Using your computer or smartphone, to find love, approval, instant sex or another partner is unwise before you begin to consider repairing past relationships, including the one with yourself.
That old adage ‘insanity is doing the same thing over and over again, and expecting a different result’ certainly rings true in relationships. Time for a check-in surely on past and present behaviour? After all, when you drive a car without lessons it’s easy to end up in Accident & Emergency, what makes you think that driving a relationship without a manual is wise? Look at your track record.
When you scour over the past like an anthropologist scraping away with a trowel to find the jewel to make all the emotional pain worthwhile, memory can be selective. The most heard quote in relationship repair coaching is likely to be ‘the sex was really good’, followed by ‘after a row.’ Some partners need a row, to feel the fear of loss, before the sexual act brings bonding, capture, safety and security back to the fore. If a relationship lasts, it does not mean it’s functional, for without support, education and confrontation, all you get is what you think a relationship is: a laboratory of battle, let down and discontent. Resentments you thought you had drowned eventually learn to swim. Unconditional love defies battle but in order to achieve this level of bliss, battle needs to leave the heart.
When you are knee deep in self-help books, in recovery or therapy it takes a while to dig deep, to find the innocent perfection that occurred before life became scarred, disappointing or laden with guilt. One thing is sure – doing it alone is difficult – many read self help books or attend a group workshop but few do the exercises as a path to emotional progress. Sharing pain, fears and selective memories in the beginning of any therapeutic process is like having a romance with the mind. . . it’s light, new and inspiring. After a while the concentration wavers, remembrance becomes painful and ‘fight or flight’ turns up with a smirk to test your nerve. In her latest book ‘The New Codependency,’ the Queen Of Coda Recovery, Melody Beattie writes the following, in the chapter called, ‘Healing the Hurts’:
“As codependency hit the mainstream, people not in recovery talked about ideas such as self-care and limits. We recognised that if a problem or illness – from Alzheimer’s Disease to a spinal cord injury – affects one family member, it affects the whole family too. What effects one part affects the whole. Support groups for caregivers spread like wildfire. Caregivers need care too. Internet groups and chat rooms have been added to the list of resources now ( there wasn’t even a self-help section in bookshops when Codependent No More first came out in 1986 ). Groups therapists, treatment centres, support and information saturated society from OPRAH to the news-stands. Less self-help? There’s never been more! “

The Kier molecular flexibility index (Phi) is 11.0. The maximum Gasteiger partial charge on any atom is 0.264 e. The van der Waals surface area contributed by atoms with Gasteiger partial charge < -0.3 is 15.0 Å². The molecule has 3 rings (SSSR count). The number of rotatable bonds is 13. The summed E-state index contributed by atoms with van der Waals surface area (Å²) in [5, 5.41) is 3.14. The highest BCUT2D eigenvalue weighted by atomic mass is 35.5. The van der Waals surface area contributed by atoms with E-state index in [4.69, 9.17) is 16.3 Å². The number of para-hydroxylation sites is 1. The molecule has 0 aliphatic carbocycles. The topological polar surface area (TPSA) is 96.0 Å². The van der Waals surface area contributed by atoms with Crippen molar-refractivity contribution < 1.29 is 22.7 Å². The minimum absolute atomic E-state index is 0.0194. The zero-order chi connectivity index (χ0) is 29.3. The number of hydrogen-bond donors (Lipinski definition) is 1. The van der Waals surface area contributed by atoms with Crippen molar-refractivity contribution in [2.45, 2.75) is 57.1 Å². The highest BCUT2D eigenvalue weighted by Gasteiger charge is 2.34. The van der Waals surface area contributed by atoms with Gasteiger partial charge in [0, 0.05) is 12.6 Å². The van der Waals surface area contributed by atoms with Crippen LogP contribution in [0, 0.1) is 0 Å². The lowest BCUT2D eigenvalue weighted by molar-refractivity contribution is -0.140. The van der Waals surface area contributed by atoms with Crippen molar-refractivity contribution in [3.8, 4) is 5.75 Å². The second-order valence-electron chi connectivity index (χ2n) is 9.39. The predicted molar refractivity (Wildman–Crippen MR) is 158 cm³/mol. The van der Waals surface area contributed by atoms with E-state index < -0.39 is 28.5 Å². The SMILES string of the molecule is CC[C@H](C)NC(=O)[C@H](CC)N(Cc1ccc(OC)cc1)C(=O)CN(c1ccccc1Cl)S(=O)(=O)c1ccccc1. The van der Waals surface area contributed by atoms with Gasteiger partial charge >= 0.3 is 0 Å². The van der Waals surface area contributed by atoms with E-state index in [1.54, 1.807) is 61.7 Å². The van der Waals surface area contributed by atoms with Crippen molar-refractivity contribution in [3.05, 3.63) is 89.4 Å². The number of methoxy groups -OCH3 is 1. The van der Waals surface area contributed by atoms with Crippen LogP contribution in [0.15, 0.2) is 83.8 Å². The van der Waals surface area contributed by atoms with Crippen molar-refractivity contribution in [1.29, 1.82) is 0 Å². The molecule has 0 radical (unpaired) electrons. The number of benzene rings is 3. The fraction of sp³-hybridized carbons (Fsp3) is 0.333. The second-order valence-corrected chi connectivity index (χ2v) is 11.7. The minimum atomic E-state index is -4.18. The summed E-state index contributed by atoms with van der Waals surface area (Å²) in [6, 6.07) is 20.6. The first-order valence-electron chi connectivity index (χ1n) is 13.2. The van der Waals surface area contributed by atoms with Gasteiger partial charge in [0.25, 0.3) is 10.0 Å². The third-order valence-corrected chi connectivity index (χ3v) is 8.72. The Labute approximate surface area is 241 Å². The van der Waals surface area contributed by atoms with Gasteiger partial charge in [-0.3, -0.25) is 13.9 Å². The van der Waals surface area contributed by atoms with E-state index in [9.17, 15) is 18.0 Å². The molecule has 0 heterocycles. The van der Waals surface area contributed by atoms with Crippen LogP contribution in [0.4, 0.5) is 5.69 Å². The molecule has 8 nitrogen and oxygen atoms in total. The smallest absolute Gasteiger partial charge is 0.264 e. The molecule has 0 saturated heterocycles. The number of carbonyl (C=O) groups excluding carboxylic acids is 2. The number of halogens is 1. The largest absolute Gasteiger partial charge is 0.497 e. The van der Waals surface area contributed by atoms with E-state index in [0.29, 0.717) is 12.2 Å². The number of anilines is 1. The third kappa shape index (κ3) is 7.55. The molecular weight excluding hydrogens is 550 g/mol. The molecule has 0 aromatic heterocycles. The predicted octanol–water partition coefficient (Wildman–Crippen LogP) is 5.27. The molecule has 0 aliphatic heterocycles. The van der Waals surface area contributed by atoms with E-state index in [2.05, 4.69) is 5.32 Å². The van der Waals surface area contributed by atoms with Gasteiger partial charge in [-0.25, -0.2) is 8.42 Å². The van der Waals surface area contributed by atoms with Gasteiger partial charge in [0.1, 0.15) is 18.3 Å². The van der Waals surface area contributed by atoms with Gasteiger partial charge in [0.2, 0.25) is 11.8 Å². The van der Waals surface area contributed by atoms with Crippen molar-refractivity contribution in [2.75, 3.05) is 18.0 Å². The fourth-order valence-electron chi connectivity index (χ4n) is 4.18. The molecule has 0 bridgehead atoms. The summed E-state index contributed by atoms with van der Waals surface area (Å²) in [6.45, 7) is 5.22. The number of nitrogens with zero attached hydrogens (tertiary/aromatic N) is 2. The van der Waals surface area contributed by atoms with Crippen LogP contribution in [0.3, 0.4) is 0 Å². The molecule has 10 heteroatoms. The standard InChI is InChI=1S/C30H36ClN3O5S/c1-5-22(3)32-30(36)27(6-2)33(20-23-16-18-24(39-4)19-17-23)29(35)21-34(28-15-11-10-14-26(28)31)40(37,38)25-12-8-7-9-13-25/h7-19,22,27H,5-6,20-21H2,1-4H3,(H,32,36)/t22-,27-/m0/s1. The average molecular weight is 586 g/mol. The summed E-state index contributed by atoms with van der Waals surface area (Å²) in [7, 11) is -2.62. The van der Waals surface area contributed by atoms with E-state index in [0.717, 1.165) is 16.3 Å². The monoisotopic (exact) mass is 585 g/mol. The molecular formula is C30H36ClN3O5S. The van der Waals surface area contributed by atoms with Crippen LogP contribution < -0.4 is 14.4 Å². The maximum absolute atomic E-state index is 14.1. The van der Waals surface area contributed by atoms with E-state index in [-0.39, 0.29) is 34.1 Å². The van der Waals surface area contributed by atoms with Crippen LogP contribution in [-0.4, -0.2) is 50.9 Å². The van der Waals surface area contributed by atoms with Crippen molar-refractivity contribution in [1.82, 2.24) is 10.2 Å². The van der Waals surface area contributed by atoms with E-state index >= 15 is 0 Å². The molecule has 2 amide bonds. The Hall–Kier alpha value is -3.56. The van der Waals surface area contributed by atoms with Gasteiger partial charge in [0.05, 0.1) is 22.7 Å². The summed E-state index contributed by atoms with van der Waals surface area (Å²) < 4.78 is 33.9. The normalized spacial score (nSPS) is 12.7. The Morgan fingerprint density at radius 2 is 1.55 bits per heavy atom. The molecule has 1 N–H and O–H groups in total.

But having this level of support available does not mean it will be picked up and used. Most pick up support in a crisis. The first point of reference in self-care is to ask for help and stay the distance, so journey on and avoid selective memory. Recall it all. It’s easy to use selective memory to convince that it ‘wasn’t that bad’ looking back over past and present relationships in appraisal. Many photoshop over truth, romanticise the pain and people please, rather than re-experience or even ‘own’ the battle within. The easiest way to begin healing the hurts, in my experience, is to find another person in therapy, recovery or group work. It’s harder to be in denial when you hear someone else telling your story. Then it’s more likely that the light bulbs will come on, when you realise and accept, the patterns of pain you can’t let go off.
Healthy relationships avoid babysitting, parenting and distorted truths. There is no point clearing the wreckage of the past, only to create another archaeological dig decades later. So it makes sense to tell the truth faster, to find your voice, emotional equality and create a union worthy of remembrance. Today’s ‘New Codependencies’ and attachments in the internet age are as plentiful as the self help groups available to help and heal, so it makes sense to combat one with the other. Many LGBT groups exist online if your locality offers no face to face support, as well as telephone Helplines, so reach out. In the early 80s I was Art Editor of a Computer Management magazine, way before home computers were de rigueur. At the interview I said ‘but I know nothing about computers?’ Their reply was concise: ‘You don’t need to, be creative, all you need to know is that computers solve one problem and create another!’ How prophetic. Who would have thought back then, that smartphone, sexting, gaming and porn would become some of these problem areas in maintaining a gay relationship? Focusing on just the sexual element in a relationship spells disaster, for even this high will pass into memory, if unchecked.
Owning your own part in relationship breakdown is halfway to ending a destructive cycle. Blaming the partner rarely works, nor does blaming yourself, so eradicate blame – it only breeds resentment and we know where that leads. Living a healthy emotional life means letting go of negativity and working on those exercises you skimmed through at the back of self help books, in order to clean-up as you go along. Selective memory serves only a codependent mind, for truth precedes peace, clarity precedes serenity and unconditional love is the result. When this occurs, as many gay men have discovered, when relationships break up in an adult fashion, ex-lovers become very good and better friends.
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